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A captcha (an acronym for "completely automated public Turing test to tell computers and humans apart") is a type of challenge-response test used in computing to determine whether or not the user is human. The term was coined in 2000 by Luis von Ahn, Manuel Blum, and Nicholas J. Hopper of Carnegie Mellon University, and John Langford of IBM. A common type of captcha requires that the user type the letters of a distorted and/or obscured word that appears on the screen.

Example captcha image

They are used to prevent bots from using various types of computing services. Applications include preventing bots from taking part in online polls, registering for free email accounts (which may then be used to send spam), and, more recently, preventing bot-generated spam by requiring that the (unrecognized) sender successfully pass a captcha test before the email message is delivered.

By definition, captchas have the following characteristics:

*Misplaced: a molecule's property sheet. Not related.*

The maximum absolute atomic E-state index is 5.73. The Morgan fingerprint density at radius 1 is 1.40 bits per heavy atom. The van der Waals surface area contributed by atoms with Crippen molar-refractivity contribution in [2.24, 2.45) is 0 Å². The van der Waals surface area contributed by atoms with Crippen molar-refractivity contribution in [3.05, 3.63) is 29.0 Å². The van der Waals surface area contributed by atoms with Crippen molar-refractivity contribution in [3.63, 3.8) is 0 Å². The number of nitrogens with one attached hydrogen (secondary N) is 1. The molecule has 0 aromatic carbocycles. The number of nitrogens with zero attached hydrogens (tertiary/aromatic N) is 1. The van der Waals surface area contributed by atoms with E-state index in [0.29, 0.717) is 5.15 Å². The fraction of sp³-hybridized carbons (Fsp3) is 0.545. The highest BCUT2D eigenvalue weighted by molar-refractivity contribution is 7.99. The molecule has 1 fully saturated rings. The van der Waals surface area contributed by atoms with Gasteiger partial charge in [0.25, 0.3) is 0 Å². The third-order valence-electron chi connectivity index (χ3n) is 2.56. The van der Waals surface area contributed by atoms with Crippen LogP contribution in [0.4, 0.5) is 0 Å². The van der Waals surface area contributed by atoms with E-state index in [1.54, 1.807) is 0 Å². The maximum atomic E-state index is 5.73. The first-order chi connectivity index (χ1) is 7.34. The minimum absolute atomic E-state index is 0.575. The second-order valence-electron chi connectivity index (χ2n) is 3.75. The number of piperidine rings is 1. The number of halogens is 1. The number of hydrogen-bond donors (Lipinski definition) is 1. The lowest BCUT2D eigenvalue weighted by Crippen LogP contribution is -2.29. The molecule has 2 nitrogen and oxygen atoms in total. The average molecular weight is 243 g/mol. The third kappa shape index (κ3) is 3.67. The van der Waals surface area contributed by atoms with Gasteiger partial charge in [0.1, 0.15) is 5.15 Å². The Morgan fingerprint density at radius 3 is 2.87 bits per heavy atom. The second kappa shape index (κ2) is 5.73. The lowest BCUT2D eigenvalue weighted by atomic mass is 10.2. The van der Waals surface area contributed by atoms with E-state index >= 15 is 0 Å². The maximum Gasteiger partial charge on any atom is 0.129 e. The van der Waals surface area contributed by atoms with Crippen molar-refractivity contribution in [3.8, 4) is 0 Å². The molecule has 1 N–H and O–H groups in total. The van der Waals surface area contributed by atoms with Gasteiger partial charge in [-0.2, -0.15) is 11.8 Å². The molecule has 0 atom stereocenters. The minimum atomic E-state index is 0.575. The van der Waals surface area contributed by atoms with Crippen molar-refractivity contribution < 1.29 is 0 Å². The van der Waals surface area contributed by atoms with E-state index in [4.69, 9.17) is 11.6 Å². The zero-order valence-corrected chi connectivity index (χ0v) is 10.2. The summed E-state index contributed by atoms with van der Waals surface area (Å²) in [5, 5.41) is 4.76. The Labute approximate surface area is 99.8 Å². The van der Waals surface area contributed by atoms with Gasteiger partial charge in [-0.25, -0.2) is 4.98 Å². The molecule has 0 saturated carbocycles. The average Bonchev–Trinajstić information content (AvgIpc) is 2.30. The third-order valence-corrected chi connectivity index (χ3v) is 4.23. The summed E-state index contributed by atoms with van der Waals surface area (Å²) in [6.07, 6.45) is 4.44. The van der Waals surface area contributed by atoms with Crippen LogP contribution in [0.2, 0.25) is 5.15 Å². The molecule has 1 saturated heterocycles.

There has been some criticism that the use of visually-oriented captchas prevents access by visually-impaired users. However, as pointed out by the inventors of the concept, captchas do not necessarily have to be visual. Any hard artificial intelligence problem, including an aural one, can be used as the basis of a captcha. Some implementations of captchas have already begun permitting users to opt for an aural captcha if they are visually impaired. The development of aural captchas appears to have lagged behind that of visual captchas, however, and presently may not be as effective.

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